Vol. 9 Issue 4 Oct.-Dec. 2018

Ruangdet Fugtuan, Janewit Wannapeera, Kouichi Miura and Nakorn Worasuwannarak*

Abstract: A possibility of carbon fiber production by using a novel precursor, a low-molecular-weight compound obtained from a solventtreatment process developed by the authors’ research group, has been examined. This extract, called Soluble, was derived from an extraction of rice straw using 1-methylnaphthalene (1-MN). The Soluble precursors were heated in nitrogen atmosphere at 280-320°C to increase the softening point. Then, they were spun into fiber using a mono-hole spinning machine, and then they were stabilized in air at 300°C and were carbonized at 900°C in nitrogen atmosphere. SEM images of carbon fibers showed that the diameter of the fibers were around 10-15 mm were rather uniform. It was found that at pretreatment of 280°C and 60 min the fiber was non-hollow, whereas the pretreatment at 320°C and 30 min was hollow. These preliminary results showed a good potential for producing carbon fiber from Soluble.       

Keywords: Carbon fiber, Biomass, Degradative solvent extraction, Soluble.

Pipat Chaiwiwatworakul

Abstract: It is perceived that daylighting is a potential measure for energy conservation in commercial buildings. To success the measure implementation, comprehensive understanding of local daylight characteristic and selection of appropriate technologies are the key factors. In Thailand, a research-class daylight measuring station was established as part to promote daylighting in the country. This paper reports the investigation results of the daylight availability and sky luminance distribution patterns from the station records. A window system with movable shading slats located between two glazed panes is introduced as an effective solution of the daylight application. The simulation shows that the slat window improves the building envelope performance and reduces substantially the energy consumption from both lighting and air-conditioning.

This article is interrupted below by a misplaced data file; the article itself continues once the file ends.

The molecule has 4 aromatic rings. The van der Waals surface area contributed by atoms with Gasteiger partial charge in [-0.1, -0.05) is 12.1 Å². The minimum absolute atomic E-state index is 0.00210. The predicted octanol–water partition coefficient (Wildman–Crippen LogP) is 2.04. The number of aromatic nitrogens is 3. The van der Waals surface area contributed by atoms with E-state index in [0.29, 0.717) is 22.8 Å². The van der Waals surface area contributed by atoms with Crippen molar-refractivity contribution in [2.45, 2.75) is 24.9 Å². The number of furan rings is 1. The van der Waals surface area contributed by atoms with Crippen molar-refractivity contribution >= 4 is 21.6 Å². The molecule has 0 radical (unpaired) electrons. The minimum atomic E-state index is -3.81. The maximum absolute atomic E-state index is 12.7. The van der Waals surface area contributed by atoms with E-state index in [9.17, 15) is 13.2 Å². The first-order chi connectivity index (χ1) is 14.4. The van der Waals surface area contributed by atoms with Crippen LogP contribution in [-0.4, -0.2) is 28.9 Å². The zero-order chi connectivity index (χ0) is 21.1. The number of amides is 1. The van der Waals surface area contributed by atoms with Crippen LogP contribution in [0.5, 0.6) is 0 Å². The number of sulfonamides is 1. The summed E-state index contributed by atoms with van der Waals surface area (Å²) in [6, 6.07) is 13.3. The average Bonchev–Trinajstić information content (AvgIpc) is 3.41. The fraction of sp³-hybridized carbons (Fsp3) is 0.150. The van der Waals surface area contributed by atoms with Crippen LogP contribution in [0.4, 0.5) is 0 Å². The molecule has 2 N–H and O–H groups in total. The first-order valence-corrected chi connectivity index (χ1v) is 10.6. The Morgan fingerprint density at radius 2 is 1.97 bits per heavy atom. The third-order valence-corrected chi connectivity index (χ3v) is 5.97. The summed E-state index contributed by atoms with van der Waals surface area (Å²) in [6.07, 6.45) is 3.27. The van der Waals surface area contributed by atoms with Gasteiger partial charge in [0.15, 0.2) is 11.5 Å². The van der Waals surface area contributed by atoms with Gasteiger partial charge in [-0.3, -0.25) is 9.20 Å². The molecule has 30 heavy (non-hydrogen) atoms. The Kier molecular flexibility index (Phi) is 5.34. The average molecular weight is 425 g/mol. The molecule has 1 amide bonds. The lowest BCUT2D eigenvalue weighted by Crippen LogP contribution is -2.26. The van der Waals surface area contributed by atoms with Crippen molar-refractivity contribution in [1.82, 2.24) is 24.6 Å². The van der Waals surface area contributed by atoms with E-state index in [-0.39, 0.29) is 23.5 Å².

Navadol Laosiripojana*, Verawat Champreda, Weerawan Laosiriponana and Pornlada Daorattanachai

Abstract: On the basis of Thailand as an agricultural-based country, several types and numerous amounts of agricultural feedstocks (i.e. lignocellulosic biomass, oily plants) are available. The efficient conversion of these feedstocks to high value-added products including biofuels and expensive chemicals (i.e. biomaterial, acid, furan, aromatic and phenolic compounds) would strengthen the national energy security as well as promote the capability of local industrial section. The concept for converting these agricultural resources to biofuels, chemicals and biomaterials is technically known as “biorefinery” process, which is expected to be the platform technology for global sustainable development in the near future. This article provides the technological overview of biorefinery process with an aim to maximize the benefit from biomass conversion to value-added products.

Keywords: Biomass; Biorefinery; Cellulose; Hemicelluloses; Lignin.

Robert H. B. Exell

Abstract: A description of the Research Methodology course is given together with a list of the course contents and their objectives. The course does not aim to teach students how to do research in their special fields; instead it gives them practice in the mathematical, English language, and investigative skills needed for research at a professional level. The students come from a wide variety of backgrounds and have a wide range of abilities. Some of the difficulties they have are mentioned, and it is said that time-consuming individual adviser-to-student coaching is needed to bring the students up to international standards.